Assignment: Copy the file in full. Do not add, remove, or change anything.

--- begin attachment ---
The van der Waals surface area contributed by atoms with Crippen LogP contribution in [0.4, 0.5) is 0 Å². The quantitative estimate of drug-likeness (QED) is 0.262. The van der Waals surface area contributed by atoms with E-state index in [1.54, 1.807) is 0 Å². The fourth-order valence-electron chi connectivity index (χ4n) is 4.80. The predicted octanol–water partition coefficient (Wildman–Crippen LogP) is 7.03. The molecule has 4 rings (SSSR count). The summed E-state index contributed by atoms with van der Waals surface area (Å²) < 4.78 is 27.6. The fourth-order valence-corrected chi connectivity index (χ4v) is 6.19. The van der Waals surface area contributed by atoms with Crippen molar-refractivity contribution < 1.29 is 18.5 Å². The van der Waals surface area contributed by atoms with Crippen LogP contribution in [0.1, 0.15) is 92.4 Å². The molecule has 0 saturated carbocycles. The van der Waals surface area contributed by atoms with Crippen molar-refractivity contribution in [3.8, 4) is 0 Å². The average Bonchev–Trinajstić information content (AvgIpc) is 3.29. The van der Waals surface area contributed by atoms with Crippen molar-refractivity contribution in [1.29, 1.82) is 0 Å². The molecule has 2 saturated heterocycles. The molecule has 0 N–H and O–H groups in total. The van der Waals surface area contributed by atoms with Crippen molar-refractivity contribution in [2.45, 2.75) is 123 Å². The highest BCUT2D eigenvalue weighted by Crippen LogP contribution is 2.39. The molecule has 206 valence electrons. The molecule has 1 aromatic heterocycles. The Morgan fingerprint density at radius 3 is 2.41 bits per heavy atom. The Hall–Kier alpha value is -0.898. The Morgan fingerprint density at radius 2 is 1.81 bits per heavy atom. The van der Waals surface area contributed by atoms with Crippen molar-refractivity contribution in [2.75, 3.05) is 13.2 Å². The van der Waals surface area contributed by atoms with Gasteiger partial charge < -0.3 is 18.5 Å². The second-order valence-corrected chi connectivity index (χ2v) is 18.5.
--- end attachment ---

The van der Waals surface area contributed by atoms with Crippen LogP contribution in [0.4, 0.5) is 0 Å². The quantitative estimate of drug-likeness (QED) is 0.262. The van der Waals surface area contributed by atoms with E-state index in [1.54, 1.807) is 0 Å². The fourth-order valence-electron chi connectivity index (χ4n) is 4.80. The predicted octanol–water partition coefficient (Wildman–Crippen LogP) is 7.03. The molecule has 4 rings (SSSR count). The summed E-state index contributed by atoms with van der Waals surface area (Å²) < 4.78 is 27.6. The fourth-order valence-corrected chi connectivity index (χ4v) is 6.19. The van der Waals surface area contributed by atoms with Crippen molar-refractivity contribution < 1.29 is 18.5 Å². The van der Waals surface area contributed by atoms with Crippen LogP contribution in [0.1, 0.15) is 92.4 Å². The molecule has 0 saturated carbocycles. The van der Waals surface area contributed by atoms with Crippen molar-refractivity contribution in [3.8, 4) is 0 Å². The average Bonchev–Trinajstić information content (AvgIpc) is 3.29. The van der Waals surface area contributed by atoms with Crippen molar-refractivity contribution in [1.29, 1.82) is 0 Å². The molecule has 2 saturated heterocycles. The molecule has 0 N–H and O–H groups in total. The van der Waals surface area contributed by atoms with Crippen molar-refractivity contribution in [2.45, 2.75) is 123 Å². The highest BCUT2D eigenvalue weighted by Crippen LogP contribution is 2.39. The molecule has 206 valence electrons. The molecule has 1 aromatic heterocycles. The Morgan fingerprint density at radius 3 is 2.41 bits per heavy atom. The Hall–Kier alpha value is -0.898. The Morgan fingerprint density at radius 2 is 1.81 bits per heavy atom. The van der Waals surface area contributed by atoms with Crippen molar-refractivity contribution in [2.75, 3.05) is 13.2 Å². The van der Waals surface area contributed by atoms with Gasteiger partial charge < -0.3 is 18.5 Å². The second-order valence-corrected chi connectivity index (χ2v) is 18.5.